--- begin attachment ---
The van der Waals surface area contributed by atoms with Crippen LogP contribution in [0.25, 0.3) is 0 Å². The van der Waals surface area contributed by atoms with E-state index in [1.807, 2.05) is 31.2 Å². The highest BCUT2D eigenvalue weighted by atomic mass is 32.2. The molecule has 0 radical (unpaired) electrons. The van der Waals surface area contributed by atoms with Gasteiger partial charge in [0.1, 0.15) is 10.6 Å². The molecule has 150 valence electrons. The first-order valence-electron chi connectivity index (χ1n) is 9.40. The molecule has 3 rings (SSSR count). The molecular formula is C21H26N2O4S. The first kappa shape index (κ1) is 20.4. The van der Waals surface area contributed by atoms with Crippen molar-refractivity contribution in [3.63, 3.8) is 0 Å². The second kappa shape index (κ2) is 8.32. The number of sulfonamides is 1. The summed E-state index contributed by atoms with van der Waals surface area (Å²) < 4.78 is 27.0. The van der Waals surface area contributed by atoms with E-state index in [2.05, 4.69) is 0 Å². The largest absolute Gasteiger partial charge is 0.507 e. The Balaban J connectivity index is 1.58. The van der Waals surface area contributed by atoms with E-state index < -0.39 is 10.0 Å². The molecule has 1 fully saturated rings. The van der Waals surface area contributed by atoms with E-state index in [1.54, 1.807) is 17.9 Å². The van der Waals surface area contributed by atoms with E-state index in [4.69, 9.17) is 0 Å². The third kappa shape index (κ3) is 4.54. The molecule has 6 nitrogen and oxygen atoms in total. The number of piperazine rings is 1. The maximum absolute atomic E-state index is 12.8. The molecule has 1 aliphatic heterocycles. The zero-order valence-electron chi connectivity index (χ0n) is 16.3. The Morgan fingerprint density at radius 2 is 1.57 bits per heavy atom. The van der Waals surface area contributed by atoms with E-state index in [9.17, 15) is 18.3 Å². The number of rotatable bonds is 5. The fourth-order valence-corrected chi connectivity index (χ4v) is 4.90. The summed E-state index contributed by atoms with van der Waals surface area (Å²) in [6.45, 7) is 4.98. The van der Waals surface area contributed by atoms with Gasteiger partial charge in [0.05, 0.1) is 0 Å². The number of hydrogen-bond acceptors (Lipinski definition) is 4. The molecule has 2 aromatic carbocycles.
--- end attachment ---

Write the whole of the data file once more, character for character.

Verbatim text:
The van der Waals surface area contributed by atoms with Crippen LogP contribution in [0.25, 0.3) is 0 Å². The van der Waals surface area contributed by atoms with E-state index in [1.807, 2.05) is 31.2 Å². The highest BCUT2D eigenvalue weighted by atomic mass is 32.2. The molecule has 0 radical (unpaired) electrons. The van der Waals surface area contributed by atoms with Gasteiger partial charge in [0.1, 0.15) is 10.6 Å². The molecule has 150 valence electrons. The first-order valence-electron chi connectivity index (χ1n) is 9.40. The molecule has 3 rings (SSSR count). The molecular formula is C21H26N2O4S. The first kappa shape index (κ1) is 20.4. The van der Waals surface area contributed by atoms with Crippen molar-refractivity contribution in [3.63, 3.8) is 0 Å². The second kappa shape index (κ2) is 8.32. The number of sulfonamides is 1. The summed E-state index contributed by atoms with van der Waals surface area (Å²) < 4.78 is 27.0. The van der Waals surface area contributed by atoms with E-state index in [2.05, 4.69) is 0 Å². The largest absolute Gasteiger partial charge is 0.507 e. The Balaban J connectivity index is 1.58. The van der Waals surface area contributed by atoms with E-state index < -0.39 is 10.0 Å². The molecule has 1 fully saturated rings. The van der Waals surface area contributed by atoms with E-state index in [1.54, 1.807) is 17.9 Å². The van der Waals surface area contributed by atoms with E-state index in [4.69, 9.17) is 0 Å². The third kappa shape index (κ3) is 4.54. The molecule has 6 nitrogen and oxygen atoms in total. The number of piperazine rings is 1. The maximum absolute atomic E-state index is 12.8. The molecule has 1 aliphatic heterocycles. The zero-order valence-electron chi connectivity index (χ0n) is 16.3. The Morgan fingerprint density at radius 2 is 1.57 bits per heavy atom. The van der Waals surface area contributed by atoms with E-state index in [9.17, 15) is 18.3 Å². The number of rotatable bonds is 5. The fourth-order valence-corrected chi connectivity index (χ4v) is 4.90. The summed E-state index contributed by atoms with van der Waals surface area (Å²) in [6.45, 7) is 4.98. The van der Waals surface area contributed by atoms with Gasteiger partial charge in [0.05, 0.1) is 0 Å². The number of hydrogen-bond acceptors (Lipinski definition) is 4. The molecule has 2 aromatic carbocycles.